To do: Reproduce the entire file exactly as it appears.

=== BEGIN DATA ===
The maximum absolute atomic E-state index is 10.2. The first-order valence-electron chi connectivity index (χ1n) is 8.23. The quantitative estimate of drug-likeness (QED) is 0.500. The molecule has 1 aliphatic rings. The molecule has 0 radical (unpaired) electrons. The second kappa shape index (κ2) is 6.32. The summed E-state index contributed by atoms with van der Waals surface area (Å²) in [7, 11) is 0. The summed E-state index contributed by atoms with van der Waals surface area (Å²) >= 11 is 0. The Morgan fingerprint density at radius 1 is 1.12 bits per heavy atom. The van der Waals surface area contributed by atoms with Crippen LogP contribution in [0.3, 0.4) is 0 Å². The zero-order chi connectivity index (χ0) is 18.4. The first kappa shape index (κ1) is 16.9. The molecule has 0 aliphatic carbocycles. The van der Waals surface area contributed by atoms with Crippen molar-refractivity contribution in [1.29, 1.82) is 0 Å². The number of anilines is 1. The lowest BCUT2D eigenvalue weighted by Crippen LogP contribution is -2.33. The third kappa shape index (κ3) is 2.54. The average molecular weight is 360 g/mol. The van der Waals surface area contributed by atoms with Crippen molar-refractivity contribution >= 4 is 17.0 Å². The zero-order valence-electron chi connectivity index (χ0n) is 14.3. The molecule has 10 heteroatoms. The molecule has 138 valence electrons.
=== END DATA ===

The maximum absolute atomic E-state index is 10.2. The first-order valence-electron chi connectivity index (χ1n) is 8.23. The quantitative estimate of drug-likeness (QED) is 0.500. The molecule has 1 aliphatic rings. The molecule has 0 radical (unpaired) electrons. The second kappa shape index (κ2) is 6.32. The summed E-state index contributed by atoms with van der Waals surface area (Å²) in [7, 11) is 0. The summed E-state index contributed by atoms with van der Waals surface area (Å²) >= 11 is 0. The Morgan fingerprint density at radius 1 is 1.12 bits per heavy atom. The van der Waals surface area contributed by atoms with Crippen LogP contribution in [0.3, 0.4) is 0 Å². The zero-order chi connectivity index (χ0) is 18.4. The first kappa shape index (κ1) is 16.9. The molecule has 0 aliphatic carbocycles. The van der Waals surface area contributed by atoms with Crippen molar-refractivity contribution in [1.29, 1.82) is 0 Å². The number of anilines is 1. The lowest BCUT2D eigenvalue weighted by Crippen LogP contribution is -2.33. The third kappa shape index (κ3) is 2.54. The average molecular weight is 360 g/mol. The van der Waals surface area contributed by atoms with Crippen molar-refractivity contribution >= 4 is 17.0 Å². The zero-order valence-electron chi connectivity index (χ0n) is 14.3. The molecule has 10 heteroatoms. The molecule has 138 valence electrons.